Laboratory Experiments and Simulations on the Significance of Non-Equilibrium Effect in the Capillary Pressure-Saturation Relationship
Recent theories indicate that capillary pressure is perhaps not only a function of saturation but may also depend on the time rate of change of saturation. This is known as the dynamic or non-equilibrium effect. There is compelling experimental evidence reported in the literature that the non-equilibrium effect is observable, quantifiable, and significant. However, almost all reported experiments relate to unsaturated systems. In this work, we report on a recent series of experiments involving water and PCE. Quasi-static as well as dynamic capillary pressure curves for primary drainage, main drainage, and main imbibition, are measured. The data are used to estimate the non-equilibrium capillary pressure coefficient. Finally, a continuum-scale two-phase flow model has been employed to simulate the experiments. Variations of average pressures and average water saturation with time are calculated and compared with measured curves. It is found that the displacement process takes place much faster in simulations than in experiments. This is believed to be due to presence of dynamic effects not captured with the numerical model.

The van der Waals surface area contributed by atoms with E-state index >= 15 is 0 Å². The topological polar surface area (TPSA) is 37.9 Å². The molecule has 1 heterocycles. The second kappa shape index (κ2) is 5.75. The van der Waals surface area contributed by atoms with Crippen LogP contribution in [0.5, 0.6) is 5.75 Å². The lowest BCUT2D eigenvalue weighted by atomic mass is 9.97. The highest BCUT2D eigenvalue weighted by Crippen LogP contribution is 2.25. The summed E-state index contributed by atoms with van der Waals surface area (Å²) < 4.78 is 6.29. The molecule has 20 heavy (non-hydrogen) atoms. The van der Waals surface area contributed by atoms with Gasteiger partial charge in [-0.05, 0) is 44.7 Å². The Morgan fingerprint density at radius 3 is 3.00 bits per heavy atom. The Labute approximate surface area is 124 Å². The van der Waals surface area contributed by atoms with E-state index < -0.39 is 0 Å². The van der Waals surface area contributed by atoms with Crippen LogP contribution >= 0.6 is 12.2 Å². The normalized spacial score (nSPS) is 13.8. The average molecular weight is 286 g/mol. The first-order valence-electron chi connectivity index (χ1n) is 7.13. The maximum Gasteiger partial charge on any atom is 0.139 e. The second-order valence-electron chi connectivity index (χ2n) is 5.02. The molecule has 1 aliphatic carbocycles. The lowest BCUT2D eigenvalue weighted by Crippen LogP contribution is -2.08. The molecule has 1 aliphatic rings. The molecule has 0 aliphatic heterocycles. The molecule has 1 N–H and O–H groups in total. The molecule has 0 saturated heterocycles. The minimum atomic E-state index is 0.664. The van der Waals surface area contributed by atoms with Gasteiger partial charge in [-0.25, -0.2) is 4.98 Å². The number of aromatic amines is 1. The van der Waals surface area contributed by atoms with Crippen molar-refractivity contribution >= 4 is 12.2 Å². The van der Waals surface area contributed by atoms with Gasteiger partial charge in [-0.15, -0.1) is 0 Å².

KeywordsCapillary Pressure Dynamic Capillary Pressure Average Water Saturation SRURXV PHGLD
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